Camel Rock Studios becomes first-ever Native American-owned film production studio

Variety has reported on the Tesuque Pueblo tribe of New Mexico, which recently re-opened a former gaming casino as a 75,000-square foot production facility, becoming the first movie studio to be owned by a Native American tribe. According to the report, the move comes amid a booming production growth in the state of New Mexico.

The idea to open a film studio began when the Tribe relocated their casino to another location and quickly realized the building could be repurposed as a studio facility. The effort officially took shape last fall, when Universal Pictures’ News of the World, starring Tom Hanks, filmed at the location.

Camel Rock Studios – named after a nearby rock formation – soon launched in the foothills of New Mexico’s Sangre de Cristo Mountains, just north of Santa Fe. There have been reportedly more than 20 productions shot on Tesuque Pueblo land, including 1955’s The Man from Laramie with James Stewart & Arthur Kennedy, 1958’s Cowboy starring Glenn Ford & Jack Lemmon, and more recently Cowboys & Aliens in 2011 with Daniel Craig & Abigail Spencer and Hostiles in 2017 with Scott Shepherd & Rosamund Pike.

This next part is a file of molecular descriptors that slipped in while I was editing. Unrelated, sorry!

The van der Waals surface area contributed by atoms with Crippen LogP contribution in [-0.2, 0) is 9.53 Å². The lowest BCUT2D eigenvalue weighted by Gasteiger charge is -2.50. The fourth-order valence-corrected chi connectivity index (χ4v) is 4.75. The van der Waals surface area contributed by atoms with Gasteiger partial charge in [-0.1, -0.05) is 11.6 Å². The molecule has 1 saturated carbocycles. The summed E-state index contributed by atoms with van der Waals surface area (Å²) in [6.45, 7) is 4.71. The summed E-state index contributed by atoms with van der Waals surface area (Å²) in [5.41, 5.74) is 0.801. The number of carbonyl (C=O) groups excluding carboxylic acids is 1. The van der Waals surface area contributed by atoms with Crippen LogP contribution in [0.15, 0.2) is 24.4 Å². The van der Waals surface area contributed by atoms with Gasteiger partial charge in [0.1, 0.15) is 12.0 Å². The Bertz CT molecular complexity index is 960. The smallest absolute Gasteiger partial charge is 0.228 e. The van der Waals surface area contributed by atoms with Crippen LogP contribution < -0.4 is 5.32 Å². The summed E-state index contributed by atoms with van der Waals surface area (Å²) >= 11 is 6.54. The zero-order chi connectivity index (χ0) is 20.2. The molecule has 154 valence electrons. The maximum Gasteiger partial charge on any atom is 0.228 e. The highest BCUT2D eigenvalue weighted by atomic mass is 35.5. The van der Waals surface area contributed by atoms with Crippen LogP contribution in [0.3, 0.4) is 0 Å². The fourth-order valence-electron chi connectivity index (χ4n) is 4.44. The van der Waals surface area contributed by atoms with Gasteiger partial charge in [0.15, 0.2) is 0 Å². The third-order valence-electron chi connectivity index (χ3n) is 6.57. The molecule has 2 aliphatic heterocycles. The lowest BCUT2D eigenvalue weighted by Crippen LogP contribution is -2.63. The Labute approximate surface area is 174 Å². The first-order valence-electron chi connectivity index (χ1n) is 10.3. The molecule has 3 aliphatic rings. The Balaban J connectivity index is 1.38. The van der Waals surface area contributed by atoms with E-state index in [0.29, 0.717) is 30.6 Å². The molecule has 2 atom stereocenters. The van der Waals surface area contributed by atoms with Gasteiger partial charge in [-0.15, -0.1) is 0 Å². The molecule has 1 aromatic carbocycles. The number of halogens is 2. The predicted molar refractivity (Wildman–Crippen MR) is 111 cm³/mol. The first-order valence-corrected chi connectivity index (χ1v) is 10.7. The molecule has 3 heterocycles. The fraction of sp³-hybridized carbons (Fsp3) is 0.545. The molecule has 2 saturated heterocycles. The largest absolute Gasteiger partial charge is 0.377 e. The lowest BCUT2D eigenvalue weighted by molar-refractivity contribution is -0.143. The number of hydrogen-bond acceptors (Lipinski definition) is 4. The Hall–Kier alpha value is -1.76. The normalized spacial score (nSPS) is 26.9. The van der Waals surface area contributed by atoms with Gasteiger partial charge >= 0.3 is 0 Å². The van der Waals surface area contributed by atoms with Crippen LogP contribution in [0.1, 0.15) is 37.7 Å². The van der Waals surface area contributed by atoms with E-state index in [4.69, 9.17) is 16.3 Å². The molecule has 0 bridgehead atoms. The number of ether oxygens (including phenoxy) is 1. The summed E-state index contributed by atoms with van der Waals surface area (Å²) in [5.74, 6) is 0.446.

The Pueblo of Tesuque Development Corporation has invested $50 million to build out and update the new facility, with amenities such as a backlot movie ranch that also features standing sets, shooting stages, 100 acres of open space and a 1,000 plus vehicle parking. News of the World also left behind a filming water tank, the only of its kind in the state.

Perhaps best known recently for productions such as AMC’s Breaking Bad, New Mexico has seen production grow to the point that Netflix has even made Albuquerque its U.S. production hub. The company has purchased Albuquerque Studios, the state’s largest soundstage complex, and has said it expected to spend $100 million every year on production in the state for the next 10 years. NBCUniversal has also announced plans to build a TV and film studio in Albuquerque, promising 330 full-time jobs and aiming for $500 million in direct production spending.

Variety’s reports also indicates that last year, New Mexico signifigantly increased its annual cap on the state’s 25% to 30% refundable tax credit – from $50 million to $110 million.

Timothy Brown, president and CEO of the Pueblo of Tesuque Development Corporation, said that he believed the studio could also create internships and mentorships for Native Americans, creating more opportunities for the members of the pueblo.

Native American filmmaker Chris Eyre (Smoke Signals), a Santa Fe resident who’s an advisor to Camel Rock Studios, hopes it can also provide an opportunity for more representation.

“I see it as a way that you give Native Americans the microphone,” he said. “You enable young native people to have the microphone and say, our stories are important and we have a studio that actually is owned by a tribe, and hopefully has the perspective that our stories are important too in that canvas of movies and TV. There’s an appetite for audiences to hear diverse stories and different types of stories.”

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